Thanks man!

Contributor

jrochkind replied Apr 27, 2012

Actually, I think your code may not be safe from that race condition. I'll try to explain it again as simply as I can! (And this is something I did actually run into, not just theoretical).

I believe this will be true in both MRI and jruby.

  1. Thread A wants a connection. But the pool is full. So thread A waits.
  2. Say just half a second later, Thread B checks a connection back in, which signals the mutex that thread A can be woken up. Okay, thread A is 'schedulable' again.
  3. But the thread scheduler schedules thread X first, and thread X takes out that connection that was just freed.
  4. Now the thread scheduler gets around to scheduling thread A again, maybe only microseconds later, and threadA goes around it's loop again -- but it finds the connection pool is still full! Because thread X stole it! In 3.2.1, it would then raise a timeout error even though 5 seconds had not even come close to elapsing.

I did actually run into this in MRI. Then I did research, and understood why, and my research suggests should be the same problem in Java too. It occurs only under fairly heavy contention for the connections. MRI and Java both use a thread synchronization model where when a thread becomes schedulable again due to a semaphore/mutex, it is not guaranteed to be immediately scheduled -- it's merely put into the 'schedulable' set, and it is not predictable which thread from amongst the schedulable set will be scheduled first.

In your implementation here, rather than raising right away (long before @timeout) in this race condition, it's going to go through the loop again and Timeout.timeout(@timeout) again -- potentially waiting much longer than @timeout before giving up, in some cases waiting indefinitely.

The only way I could figure out how to deal with this was what my patch to 3-2-stable that you accepted did -- you have to actually keep track of how much time you've spent blocked waiting, and throw the timeout exception I.F.F. you find the pool is full and you've exceeded your timeout.

Even though it's inelegant, I think you will need a similar thing here, as it was needed in 3-2-stable. Again, this is something I really truly did run into (and spent a couple days debugging and researching to figure out what was going on), not just theoretical.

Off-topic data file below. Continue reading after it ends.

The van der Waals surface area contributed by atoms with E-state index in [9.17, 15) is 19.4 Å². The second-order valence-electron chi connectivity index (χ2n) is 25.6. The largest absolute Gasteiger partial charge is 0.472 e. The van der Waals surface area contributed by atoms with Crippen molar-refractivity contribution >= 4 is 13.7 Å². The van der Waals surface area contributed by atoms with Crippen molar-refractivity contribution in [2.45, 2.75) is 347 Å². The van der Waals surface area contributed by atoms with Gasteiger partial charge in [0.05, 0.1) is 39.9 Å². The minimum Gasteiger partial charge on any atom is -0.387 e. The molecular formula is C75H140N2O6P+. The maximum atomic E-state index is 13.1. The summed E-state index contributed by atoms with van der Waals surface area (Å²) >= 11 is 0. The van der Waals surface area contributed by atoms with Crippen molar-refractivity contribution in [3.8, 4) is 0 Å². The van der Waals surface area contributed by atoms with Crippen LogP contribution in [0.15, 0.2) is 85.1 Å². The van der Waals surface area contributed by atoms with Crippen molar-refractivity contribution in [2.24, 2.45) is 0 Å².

Owner

tenderlove replied Apr 27, 2012

I don't think the timeout should be considered a "total time waiting timeout". It should be considered a "every time I try to get a connection, I'll block for n seconds" timeout.

I think it's a potential liveness problem that is inherent to the system. If you're going to have more threads attempting to access the pool than you have connections available, there will always be thread liveness issues. I think the best approach is to document that issue and move on with our lives.

Contributor

jrochkind replied Apr 27, 2012

Okay, the problem though, is that under this implementation, a thread could wait indefinitely.

Even though you've set timeout to 5 seconds, the thread might wait 8 seconds, 10 seconds, 20 seconds, a minute, who knows, and never throw the exception.

Because each time it waits, it comes back from waiting in under 5 seconds, but then discovers there's still no connection availlable, and waits again. wash, rinse repeat.

I don't think that's acceptable behavior. I think the timeout has got to be an upper bound on how long the thing will wait.

If there was just plain no good way to dea with this, that might be one thing. But I think there is a decent way to deal with it, that my patch implemented.

In my patch, a thread might still give up (after 5 seconds), even if, were there a way to really make it "first in first out", it would have gotten a connection. That part is indeed a 'liveness problem inherent to the system' that just needs to be accepted. But allowing a thread to wait indefinitely, with no upper bound, for a connection -- that's something I think we can and should deal with.

Contributor

jrochkind replied Apr 27, 2012

seriously, I'm pretty darn sure about this.

The key detail is that when you wait on the mutex, you can sometimes wake up and find the connection is not actually available to you. From the waiting thread's point of view, it should never have been woken up, but it was.

If under some circumstances the thread can end up waiting with unbounded upper time limit -- and it can -- then that means the @timeout that is implemented is pretty unpredictable, and arguably might as well not be there. Why only let the thread mutex-wait for 5 seconds at a go, if under some circumstances it'll end up repeatedly doing that and waiting indefinitely? Might as well have no timeout at all.

I've spent way too much time dealing, investigating, thinking about this, I'm pretty sure that's what's going to happen. I can prepare a new patch for master that does what my patch did in 3-2-stable, if you don't want to do it, although your Latch abstraction adds an extra step, I'd want to understand the point of the Latch compared to just using the already existing mutex, before writing code dealing with it, and I don't now.

Contributor

jrochkind replied Apr 27, 2012

FWIW, the generic ConnectionPool gem uses the approach I'm suggesting is neccesary too, of keeping track of the deadline, and raising IFF the deadline is reached, otherwise continue looping and waiting. It's implementation is a bit more elegant than my 3-2-stable version, setting a deadline up front rather than keeping track of elapsed time. Link above is to line number of relevant implementation.